Gosh - I thought that was the whole point of the Selespeed - to allow you to naturally LFB - doesn't your left foot get bored ?
Seriously though - some of the comments here about LFB and Heel and Toe are along the lines of "I tried this in-extremis and I scared my self to death" - which isn't an unexpected outcome to be honest.
I'm not an expert by any stretch - but both of these are skills that clearly take a lot of time to learn. You defintely can learn some basics of these safely at low speeds - the biggest thing is getting your muscle memory trained so that you don't have to think about it at all. You really don't want to be thinking about the mechanics of whats involved when it matters!
Then you can try it with more confidence on the track.
T&H is probably the safest one to do 1st, and you can practice it safely on your daily commute, and you can derive some pleasure from it even while driving nowhere near the limit.
If you T&H on the road regulary its no problem on the track,you just do bigger throttle blips
I think you really want to be pretty responsible about how you learn LFB.
I'm pretty smooth at double declutched T&H but would regard myself as a beginner LFB'er. As far as I can see you want to practice the basic discipline of stopping the car smoothly without any throttle application for some time to allow the development of the required sensitivity in your left foot.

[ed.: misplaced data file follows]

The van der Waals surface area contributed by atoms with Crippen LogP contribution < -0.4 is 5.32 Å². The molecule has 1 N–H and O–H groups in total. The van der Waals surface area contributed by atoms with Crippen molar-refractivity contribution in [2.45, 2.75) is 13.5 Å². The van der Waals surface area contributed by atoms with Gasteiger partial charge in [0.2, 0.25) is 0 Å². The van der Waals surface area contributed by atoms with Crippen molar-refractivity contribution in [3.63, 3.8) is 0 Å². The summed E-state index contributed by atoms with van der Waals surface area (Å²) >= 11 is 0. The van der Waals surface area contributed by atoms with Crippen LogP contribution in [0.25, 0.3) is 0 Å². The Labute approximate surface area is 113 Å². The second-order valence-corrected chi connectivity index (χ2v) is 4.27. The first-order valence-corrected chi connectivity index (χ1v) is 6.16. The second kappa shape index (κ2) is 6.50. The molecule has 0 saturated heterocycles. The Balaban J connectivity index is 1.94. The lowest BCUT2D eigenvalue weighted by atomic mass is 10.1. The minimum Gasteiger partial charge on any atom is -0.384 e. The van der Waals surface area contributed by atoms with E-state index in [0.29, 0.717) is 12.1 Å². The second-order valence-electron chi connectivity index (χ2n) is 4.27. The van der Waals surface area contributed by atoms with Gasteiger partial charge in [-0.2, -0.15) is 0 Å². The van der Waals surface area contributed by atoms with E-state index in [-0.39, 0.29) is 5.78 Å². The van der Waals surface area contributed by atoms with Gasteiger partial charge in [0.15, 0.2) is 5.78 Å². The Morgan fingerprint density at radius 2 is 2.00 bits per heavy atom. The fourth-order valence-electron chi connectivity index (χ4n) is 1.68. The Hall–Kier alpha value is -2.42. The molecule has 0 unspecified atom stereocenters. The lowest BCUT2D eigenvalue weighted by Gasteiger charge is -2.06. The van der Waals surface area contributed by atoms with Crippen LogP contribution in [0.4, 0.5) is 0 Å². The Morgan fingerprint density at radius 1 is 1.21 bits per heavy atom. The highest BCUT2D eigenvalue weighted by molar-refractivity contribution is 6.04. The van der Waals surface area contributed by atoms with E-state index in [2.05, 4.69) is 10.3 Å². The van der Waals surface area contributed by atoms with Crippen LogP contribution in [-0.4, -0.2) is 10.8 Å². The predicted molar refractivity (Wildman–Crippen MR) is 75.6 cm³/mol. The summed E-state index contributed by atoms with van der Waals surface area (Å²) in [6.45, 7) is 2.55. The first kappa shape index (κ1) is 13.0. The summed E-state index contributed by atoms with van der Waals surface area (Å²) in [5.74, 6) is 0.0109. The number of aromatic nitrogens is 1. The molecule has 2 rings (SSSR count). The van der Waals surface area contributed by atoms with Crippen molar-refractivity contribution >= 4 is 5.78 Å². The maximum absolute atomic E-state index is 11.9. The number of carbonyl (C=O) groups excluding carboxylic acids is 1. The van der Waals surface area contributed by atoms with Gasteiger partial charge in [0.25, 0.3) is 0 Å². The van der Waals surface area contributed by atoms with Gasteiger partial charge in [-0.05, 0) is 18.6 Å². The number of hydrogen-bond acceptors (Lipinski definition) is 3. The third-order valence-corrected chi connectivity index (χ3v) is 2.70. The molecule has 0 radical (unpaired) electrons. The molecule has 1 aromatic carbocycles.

The first few times you try it are normally hilariously overbraked and should be tried at low speed on an empty road.
Gradually then you can experiment with braking while applying the throttle.
There are a couple of ways of applying LFB that I am aware of but only dabble with the first myslef at the moment (on track).
a) Basic LFB where you are cornering while maintaining full throttle and dab the brakes with the Left foot to bring more grip to the front without losing revs. You need to be sure you don't brake below the powerband or you lose a lot more time than you gain.
b) Dynamic LFB in conjunction with intentional sudden throttle lift off to intentionally develop large oversteer - this is how thse incredibly skilled rally professionals make those cars dance and glide over the road.
c) Relatively "Steady state" LFB on 4WD vehicles where you are trying to get the differentials to work with a certain front to rear balance .
At the risk of self advertisment I also find that (ahem) trailbraking works well with 156s with sport kits,and the GTAs.
Alfa seemed to have a setup a reasonably sporting front/rear brake bias,and the fantastically quick steering means that the relatively smooth movement of the tail is caught easily.
Originally Posted by Pascs
Not on the road - don't think my Selespeed would understand what was going on anyway
I've tried it when I was doing some rallying and it takes a hell of a time to get your left foot under control